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Reinventing the West: Lodges in the U.S.

THESE RANCHES APPRECIATE THAT WE INFORMATION AGE TYPES don't feel corrupted because we've got too many comforts. We feel corrupted because we've got too many distractions. We all live in the jumble of messages competing for our attention: too many e-mails, too many voice mails, too many Web pages, TV channels, advertisements, and books. With all that data flow we don't have time to think, to step out of the information loop and let our brains noodle around and relax. We don't even have time to consider who we are and where we're going.

So while the modern lodges are pretty indulgent about creature comforts, many of them are also pretty rigorous about restricting communication. Most don't have televisions or phones in the rooms. The manager at Papoose Creek, Warren Boling, insists that guests check their cell phones at the desk, just as gunslingers of the Old West had to check their six-shooters with the sheriff. One lodge, the Spotted Horse Ranch near Jackson, Wyoming, not only bans televisions and telephones; it has no clocks in the cabins or locks on the doors. After about three hours at one of these retreats, you notice that you actually have your brain to yourself. You can think what you want to think and you feel as if a great buzz has stopped ringing in your ears. The idea of checking your voice mail and re-entering that electronic jungle seems utterly revolting.

Each ranch has placed itself somewhere on the continuum between complete isolation and complete inter- connectivity. Brooks Lake Lodge, for example, offers the former. To get there, you start at Grand Teton National Park and head east on a largely empty road. You go over a pass that crosses the Continental Divide, and then you see a sign to Brooks Lake, and a dirt road. You take a left on that dirt road and start going even farther up. And up and up. Finally, when you're sure you must have crossed the Arctic Circle, you come across a high mountain lake and a hillside with six cabins and a seven-room lodge. It feels as though you're on a different planet. The day I arrived, the temperature was 14 degrees colder than down in Grand Teton Park (which itself isn't exactly Death Valley). In a typical year there's snow on the ground until June. In winter, visitors reach the place either by dogsled or—in a triumph of convenience over environmental sensitivity—snowmobile.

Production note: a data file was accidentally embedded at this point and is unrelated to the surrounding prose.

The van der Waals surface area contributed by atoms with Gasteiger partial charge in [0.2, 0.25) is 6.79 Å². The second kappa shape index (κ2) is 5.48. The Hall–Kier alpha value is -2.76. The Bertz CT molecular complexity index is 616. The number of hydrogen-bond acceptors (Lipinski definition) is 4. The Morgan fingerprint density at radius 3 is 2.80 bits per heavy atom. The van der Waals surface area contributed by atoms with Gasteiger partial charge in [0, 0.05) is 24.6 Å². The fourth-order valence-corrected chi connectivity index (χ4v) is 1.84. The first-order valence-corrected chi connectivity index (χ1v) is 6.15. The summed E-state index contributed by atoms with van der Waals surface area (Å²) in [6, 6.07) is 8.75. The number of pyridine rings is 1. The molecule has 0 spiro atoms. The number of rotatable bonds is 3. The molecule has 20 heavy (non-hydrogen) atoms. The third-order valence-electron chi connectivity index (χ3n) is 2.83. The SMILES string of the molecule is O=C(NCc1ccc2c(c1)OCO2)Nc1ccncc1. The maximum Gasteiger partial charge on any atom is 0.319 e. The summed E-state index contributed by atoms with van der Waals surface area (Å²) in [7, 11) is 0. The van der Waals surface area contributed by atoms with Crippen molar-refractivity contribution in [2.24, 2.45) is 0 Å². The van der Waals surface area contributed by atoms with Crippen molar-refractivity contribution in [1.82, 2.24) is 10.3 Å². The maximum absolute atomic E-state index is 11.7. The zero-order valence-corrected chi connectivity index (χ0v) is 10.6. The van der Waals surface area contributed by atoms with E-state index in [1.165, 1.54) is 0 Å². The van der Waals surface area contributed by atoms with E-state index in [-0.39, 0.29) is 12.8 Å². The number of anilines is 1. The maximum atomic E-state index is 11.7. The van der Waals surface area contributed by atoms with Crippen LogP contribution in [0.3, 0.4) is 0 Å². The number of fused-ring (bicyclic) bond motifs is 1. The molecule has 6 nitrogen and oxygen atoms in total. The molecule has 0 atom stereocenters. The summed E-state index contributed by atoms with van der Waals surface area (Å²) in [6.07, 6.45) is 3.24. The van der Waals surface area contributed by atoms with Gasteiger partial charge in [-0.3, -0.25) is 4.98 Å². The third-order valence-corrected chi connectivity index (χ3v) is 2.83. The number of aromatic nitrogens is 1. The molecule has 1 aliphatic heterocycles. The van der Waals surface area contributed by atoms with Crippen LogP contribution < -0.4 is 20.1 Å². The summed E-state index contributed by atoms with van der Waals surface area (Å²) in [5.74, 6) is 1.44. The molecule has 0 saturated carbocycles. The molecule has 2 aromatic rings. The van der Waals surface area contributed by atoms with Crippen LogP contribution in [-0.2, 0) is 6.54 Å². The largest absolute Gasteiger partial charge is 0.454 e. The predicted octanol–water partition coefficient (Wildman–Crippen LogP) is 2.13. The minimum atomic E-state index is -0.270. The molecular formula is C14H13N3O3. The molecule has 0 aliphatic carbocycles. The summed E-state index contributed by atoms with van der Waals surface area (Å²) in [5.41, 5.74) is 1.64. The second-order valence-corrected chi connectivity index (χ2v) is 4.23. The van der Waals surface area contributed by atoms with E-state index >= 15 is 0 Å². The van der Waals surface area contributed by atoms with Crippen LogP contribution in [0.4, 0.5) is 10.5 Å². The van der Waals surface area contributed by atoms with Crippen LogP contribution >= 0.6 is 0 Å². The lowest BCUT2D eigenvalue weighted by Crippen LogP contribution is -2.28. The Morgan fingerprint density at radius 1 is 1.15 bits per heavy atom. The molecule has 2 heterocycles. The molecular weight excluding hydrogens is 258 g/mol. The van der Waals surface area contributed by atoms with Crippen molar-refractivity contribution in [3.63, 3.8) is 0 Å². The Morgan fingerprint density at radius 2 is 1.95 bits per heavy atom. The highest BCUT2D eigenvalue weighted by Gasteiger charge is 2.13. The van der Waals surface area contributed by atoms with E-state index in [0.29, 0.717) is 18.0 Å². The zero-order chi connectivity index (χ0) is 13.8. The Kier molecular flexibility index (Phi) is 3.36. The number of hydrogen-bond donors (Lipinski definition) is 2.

BROOKS LAKE LODGE IS SURROUNDED BY VAST GREEN FORESTS and huge looming gray stone cliffs. The terrain is rugged; up there, nature provides little in the way of sweet softness. When you stay at Brooks Lake (whether for summertime horseback riding or wintertime snowshoeing and cross-country skiing) you sleep in a small bedroom, and the people you see around the common dining room table are pretty much the only ones you'll be communicating with that week. There are no phones in the rooms, so the staff can't connect you to any callers—though they will give you a message in case you should conceivably want to call someone back. The whole atmosphere suggests that these people have a lot to teach the FBI Witness Protection Program.

Yet there are ample comforts amid the isolation. Guests eat off fine china and drink from crystal. The wine list is top-notch. There is tea in the afternoon, with finger sandwiches, lemon squares, and petits fours, and when you ask the chef about the dinner menu, he spills out a torrent of offerings, including stuffed baby pheasant, salmon-feta ravioli, and tiramisù. Next summer there will be a 4,000-square-foot spa with a masseuse, sauna, and steam room.

In short, when you arrive you think you're in the Siberian Gulag, and then they start treating you like you're Heloise at the Plaza.


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